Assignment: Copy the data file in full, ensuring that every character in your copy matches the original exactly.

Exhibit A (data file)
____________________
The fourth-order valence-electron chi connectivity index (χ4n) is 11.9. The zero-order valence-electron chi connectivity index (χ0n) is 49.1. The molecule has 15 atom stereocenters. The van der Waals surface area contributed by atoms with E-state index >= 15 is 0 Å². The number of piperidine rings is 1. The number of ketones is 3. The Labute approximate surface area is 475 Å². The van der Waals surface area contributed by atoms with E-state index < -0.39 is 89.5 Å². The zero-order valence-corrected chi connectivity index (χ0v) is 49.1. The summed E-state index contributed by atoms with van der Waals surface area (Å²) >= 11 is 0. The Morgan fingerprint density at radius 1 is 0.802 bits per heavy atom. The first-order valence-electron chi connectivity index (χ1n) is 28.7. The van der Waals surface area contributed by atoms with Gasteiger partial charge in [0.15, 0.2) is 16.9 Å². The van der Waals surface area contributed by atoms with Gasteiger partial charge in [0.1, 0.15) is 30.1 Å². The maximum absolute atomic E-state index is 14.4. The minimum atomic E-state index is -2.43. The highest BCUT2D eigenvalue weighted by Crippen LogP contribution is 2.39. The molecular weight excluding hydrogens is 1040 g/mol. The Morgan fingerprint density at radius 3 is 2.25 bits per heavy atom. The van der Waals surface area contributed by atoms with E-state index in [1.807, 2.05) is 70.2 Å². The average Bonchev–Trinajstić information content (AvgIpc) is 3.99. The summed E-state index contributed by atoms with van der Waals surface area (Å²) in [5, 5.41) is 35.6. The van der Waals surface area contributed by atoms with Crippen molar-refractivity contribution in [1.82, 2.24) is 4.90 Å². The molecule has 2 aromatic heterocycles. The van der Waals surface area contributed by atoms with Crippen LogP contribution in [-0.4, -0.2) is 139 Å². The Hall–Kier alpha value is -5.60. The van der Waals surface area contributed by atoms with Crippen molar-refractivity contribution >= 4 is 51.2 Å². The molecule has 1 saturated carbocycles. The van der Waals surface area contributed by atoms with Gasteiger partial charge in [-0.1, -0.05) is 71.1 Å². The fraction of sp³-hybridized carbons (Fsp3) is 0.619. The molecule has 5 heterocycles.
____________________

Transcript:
The fourth-order valence-electron chi connectivity index (χ4n) is 11.9. The zero-order valence-electron chi connectivity index (χ0n) is 49.1. The molecule has 15 atom stereocenters. The van der Waals surface area contributed by atoms with E-state index >= 15 is 0 Å². The number of piperidine rings is 1. The number of ketones is 3. The Labute approximate surface area is 475 Å². The van der Waals surface area contributed by atoms with E-state index < -0.39 is 89.5 Å². The zero-order valence-corrected chi connectivity index (χ0v) is 49.1. The summed E-state index contributed by atoms with van der Waals surface area (Å²) >= 11 is 0. The Morgan fingerprint density at radius 1 is 0.802 bits per heavy atom. The first-order valence-electron chi connectivity index (χ1n) is 28.7. The van der Waals surface area contributed by atoms with Gasteiger partial charge in [0.15, 0.2) is 16.9 Å². The van der Waals surface area contributed by atoms with Gasteiger partial charge in [0.1, 0.15) is 30.1 Å². The maximum absolute atomic E-state index is 14.4. The minimum atomic E-state index is -2.43. The highest BCUT2D eigenvalue weighted by Crippen LogP contribution is 2.39. The molecular weight excluding hydrogens is 1040 g/mol. The Morgan fingerprint density at radius 3 is 2.25 bits per heavy atom. The van der Waals surface area contributed by atoms with E-state index in [1.807, 2.05) is 70.2 Å². The average Bonchev–Trinajstić information content (AvgIpc) is 3.99. The summed E-state index contributed by atoms with van der Waals surface area (Å²) in [5, 5.41) is 35.6. The van der Waals surface area contributed by atoms with Crippen molar-refractivity contribution in [1.82, 2.24) is 4.90 Å². The molecule has 2 aromatic heterocycles. The van der Waals surface area contributed by atoms with Crippen LogP contribution in [-0.4, -0.2) is 139 Å². The Hall–Kier alpha value is -5.60. The van der Waals surface area contributed by atoms with Crippen molar-refractivity contribution >= 4 is 51.2 Å². The molecule has 1 saturated carbocycles. The van der Waals surface area contributed by atoms with Gasteiger partial charge in [-0.1, -0.05) is 71.1 Å². The fraction of sp³-hybridized carbons (Fsp3) is 0.619. The molecule has 5 heterocycles.